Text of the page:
On March 8, 2009, Mattel and Nickelodeon announced that Dora will receive a tweenage makeover, switching from a young age to a teenage attending middle school. Initially, it was announced that the new look would not be revealed until late 2009, but after a short controversy, the tween Dora was unveiled on March 16, 2009.
In 2012, a CGI opening was created for new episodes of the series.
Dora's Explorer Girls
In 2009, Mattel and Nickelodeon introduced a preteen version of Dora, with four friends named Naiya, Kate, Emma, and Alana, who call themselves the Explorer Girls. The Explorer Girls were included in the Dora and Friends spin-off in 2014.
Dora the Explorer has been produced in various other languages worldwide. It facilitates the learning of important foreign language words or phrases (mostly English, interspersed with a local language (e.g. Norwegian, Russian, Hindi, or German), with occasional use of Spanish (used in the Irish, Serbian, and Turkish versions) through its simplicity and use of repetition.
Arabic - The Arabic language version is broadcast on the "Nickelodeon on MBC3" block of MBC3, and is presented in Arabic-English.
Cantonese - The Cantonese language version (Chinese: ; lit.: 'Explore-loving Dora') is broadcast in Hong Kong. It is presented in Cantonese-English.
Danish - The Danish language version is called "Dora - udforskeren" and there are commands and expressions in English. It is broadcast on the national public children's channel, DR Ramasjang, and also on Nick Jr. through various pay TV providers.
Dutch - The Dutch language version broadcasts on Nickelodeon and Nick. Jr, It is presented in Dutch-English. The voice actors are Lottie Hellingman as Dora and Dieter Jansen as Boots.
French - The French language version, Dora l'exploratrice, broadcasts on TF1 in France and Télé-Québec in Canada. It is presented in French-English, with Dora and Boots (called Babouche) speaking French and other protagonists speaking and answering in English.
Filipino - The Filipino language version broadcasts on ABS-CBN and has the same English title "Dora, the Explorer". The characters speak Filipino and some English, Dora teaches English in this version.
Greek - The Greek language version is called " ? " (or Dora the Little Explorer). It broadcasts on Nickelodeon and Star Channel. The bilingualism is Greek-English. Dora and Boots (called Botas) speak Greek and other protagonists speak and answer in English.
Hebrew - The Hebrew language version broadcasts on HOP channel. The bilingualism is Hebrew-English. The series is called ? (or Megalim Im Dora--English: Discovering with Dora).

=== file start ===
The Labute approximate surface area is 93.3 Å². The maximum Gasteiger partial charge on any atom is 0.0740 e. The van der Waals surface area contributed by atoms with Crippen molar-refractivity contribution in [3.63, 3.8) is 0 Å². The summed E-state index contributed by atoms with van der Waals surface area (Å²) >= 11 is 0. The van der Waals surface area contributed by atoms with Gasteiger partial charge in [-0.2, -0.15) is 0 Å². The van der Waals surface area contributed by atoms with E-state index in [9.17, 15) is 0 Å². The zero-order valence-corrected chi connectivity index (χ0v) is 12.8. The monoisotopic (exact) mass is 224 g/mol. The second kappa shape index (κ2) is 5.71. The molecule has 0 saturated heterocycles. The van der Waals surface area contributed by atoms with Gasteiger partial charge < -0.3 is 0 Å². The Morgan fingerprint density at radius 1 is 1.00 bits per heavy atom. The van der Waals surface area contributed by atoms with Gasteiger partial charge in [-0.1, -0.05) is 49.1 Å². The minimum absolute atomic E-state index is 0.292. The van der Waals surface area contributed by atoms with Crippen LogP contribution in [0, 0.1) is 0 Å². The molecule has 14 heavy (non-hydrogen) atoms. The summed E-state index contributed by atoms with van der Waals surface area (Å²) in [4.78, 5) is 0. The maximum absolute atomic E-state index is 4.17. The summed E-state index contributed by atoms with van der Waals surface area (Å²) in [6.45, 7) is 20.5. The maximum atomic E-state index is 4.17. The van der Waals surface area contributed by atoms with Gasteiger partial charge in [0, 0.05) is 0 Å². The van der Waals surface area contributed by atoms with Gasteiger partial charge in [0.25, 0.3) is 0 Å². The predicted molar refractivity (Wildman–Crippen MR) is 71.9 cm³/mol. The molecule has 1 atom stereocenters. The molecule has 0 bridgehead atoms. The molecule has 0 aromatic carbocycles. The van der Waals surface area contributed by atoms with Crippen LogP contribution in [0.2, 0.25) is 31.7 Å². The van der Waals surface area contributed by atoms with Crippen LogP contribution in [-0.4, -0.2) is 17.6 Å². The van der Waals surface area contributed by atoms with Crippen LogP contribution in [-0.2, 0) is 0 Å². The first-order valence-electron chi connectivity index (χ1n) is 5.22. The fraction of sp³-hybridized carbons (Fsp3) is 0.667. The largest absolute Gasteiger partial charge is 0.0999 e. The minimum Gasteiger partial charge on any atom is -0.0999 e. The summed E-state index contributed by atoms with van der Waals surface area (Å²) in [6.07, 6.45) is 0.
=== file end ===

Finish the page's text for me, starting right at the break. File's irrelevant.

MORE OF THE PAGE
Hindi - In the Hindi language version, Dora and the other characters speak Hindi. It broadcasts on Nickelodeon and Nick Jr. Dora teaches the viewers English words and numbers.
Hungarian - In the Hungarian language version, Dora and the other characters speak Hungarian with some English words or phrases. It broadcasts on Nickelodeon (Hungary). The series is called Dóra a felfedez?.
Irish - The Irish language version broadcasts on the Irish station TG4. The bilingualism is Irish-Spanish with Dora and Boots speaking in Irish and some other characters speaking Spanish as in the original American version.
Italian - The Italian language version broadcasts on Cartoonito and on Nickelodeon. The bilingualism is Italian-English. The series is called Dora l'esploratrice ("Dora the Explorer"). Most characters speak Italian, but some characters and especially Dora's parents and backpack speak English along with Italian.
Japanese - The Japanese language version broadcasts on Nick Japan. The bilingualism is Japanese-English, with Dora and Boots speaking Japanese and other protagonists speaking and answering in English. The version is called (D?ra to issho ni dai b?ken/Adventures with Dora).
Kannada - The Kannada language version broadcasts on Chintu TV and is a very popular program on that network. Hindi is the second language in this version.
Korean - The Korean language version broadcasts on Nick Jr in Korea. The title is "Hi Dora" and is introduced by a real person whose name is Dami - she introduces key English vocabulary for each episode. The episode is primarily in Korean with some English.
Macedonian - The Macedonian language version broadcasts on MRT 1 in Macedonia. The title is "? " (or Dora the Explorer). The bilingualism is Macedonian-English.